This uprising ended with the martyrdom of Uthman and for many days rebels seized and occupied the city of Medina.
Under the overwhelming pressure of the Ummah, Ali ibn Abu Talib (Alihi Al Salam) was elected as the fourth Caliph with massive numbers of people swearing their allegiance to him.
His immediate steps were to ensure the unity of Muslims.
He issued the orders of not attacking the rebels until order was restored.
The governor of Syria, Muawiya, kinsman to the murdered Caliph Uthman, refused allegiance to Ali and revolted against him, using his cousin's unpunished murder as a pretext.
This resulted in armed confrontations between the Islamic Caliph Ali ibn Abu Talib and Muawiya. The battles of Al Jamal and Al Saffain, parts of the confrontations mentioned above, had many a companion of the Prophet Muhammad (sahaba) fighting on either sides killed.
It was a war of Muslims facing Muslims to kill and was mandated against in the Holy Quran itself. At no cost the believers in the faith of Islam were to take up arms against each other excepting where a group of Muslims who had unlawfully started a fight, had to be fought against till they were subdued and made subservient to Allah's commands and that too with justice to the wronged faction, peace and goodwill between the two factions following the fight. (Surah: Alhujuraat Quran:Part 27).
This in fact was the preamble to the battle of Karbala where Muslims who had prayed for the safety and prosperity on the progeny of the Prophet Muhammad in the same way the safety and prosperity granted to the progeny of Abraham, by Allah, in all of their five mandated daily prayers,(Dua Ibrahimia) had killed the grandson of their Prophet Muhammad along with his family, followings and not to be forgotten the six month old infant son of that grandson.
Practically, the Muslim world became divided.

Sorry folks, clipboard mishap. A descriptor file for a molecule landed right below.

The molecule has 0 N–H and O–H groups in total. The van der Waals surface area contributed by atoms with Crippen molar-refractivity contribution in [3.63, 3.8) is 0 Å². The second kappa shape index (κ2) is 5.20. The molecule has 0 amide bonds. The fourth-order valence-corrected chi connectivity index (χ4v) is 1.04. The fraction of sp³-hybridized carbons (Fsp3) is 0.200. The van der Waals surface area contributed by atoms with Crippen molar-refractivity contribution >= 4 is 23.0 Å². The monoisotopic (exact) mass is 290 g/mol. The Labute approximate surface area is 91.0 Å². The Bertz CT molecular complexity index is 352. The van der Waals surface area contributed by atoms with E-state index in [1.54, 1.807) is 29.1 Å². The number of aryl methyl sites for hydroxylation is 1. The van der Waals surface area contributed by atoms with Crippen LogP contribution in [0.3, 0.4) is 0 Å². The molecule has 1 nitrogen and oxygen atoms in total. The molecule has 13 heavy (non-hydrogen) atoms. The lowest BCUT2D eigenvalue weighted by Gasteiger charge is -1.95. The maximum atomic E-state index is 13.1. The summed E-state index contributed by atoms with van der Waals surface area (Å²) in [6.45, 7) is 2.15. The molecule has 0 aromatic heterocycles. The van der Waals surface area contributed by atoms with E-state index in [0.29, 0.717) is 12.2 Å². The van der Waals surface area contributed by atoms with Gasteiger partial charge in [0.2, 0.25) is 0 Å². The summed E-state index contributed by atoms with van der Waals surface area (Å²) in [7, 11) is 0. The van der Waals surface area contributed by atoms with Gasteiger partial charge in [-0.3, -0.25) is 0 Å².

At the death of Ali ibn Abu Talib, his elder son Hasan ibn Ali succeeded him but soon signed a treaty with Muawiya to avoid further bloodshed.
Muawiya remained the ruler of Syria.
Prior to his death, Muawiya was actively plotting a major deviation from Islamic norms.
He was establishing his son Yazid I as the next ruler hence establishing dynastic rule for the first time in Islam.
This was a move which was considered unacceptable by some leaders of the ummah including the younger son of Ali ibn Abu Talib, Husain ibn Ali.
The majority of Muslims were observing the conduct of the leaders of prominent companion families, namely, Abdullah Ibn Abbas, Abdullah Ibn Zubair, Abdullah Ibn Omar, Husain ibn Ali and Abdu'l-Rahman ibn Abu Bakr.
In his written instructions to Yazid, Muawiya suggested specific strategies for each one of them. Muawiya warned Yazid specifically about Husain ibn Ali, since he was the only blood relative of the prophet Muhammad.
Yazid was successful in coercing Abdullah ibn Abbas, Abdullah Ibn Omar and Abdu'l-Rahman ibn Abu Bakr.
Abdullah Ibn Zubair took refuge in Mecca.
Husain ibn Ali believed the appointment of Yazid as the heir of the Caliphate would lead to hereditary kingship, which was against the original political teachings of Islam.
Therefore, he resolved to confront Yazid.

Muawiya I died on Rajab 22, 60 AH (680 CE).
In violation of Islamic tradition and his own written agreement with Hasan ibn Ali, Muawiya I appointed his son Yazid as his successor, converting the Caliphate into a dynasty.
Few notables of the Islamic community were crucial to lending some legitimacy to this conversion of Caliphate into a dynasty, even people like Said ibn Uthman and Al Ahnaf ibn Qays denounced his Caliphate.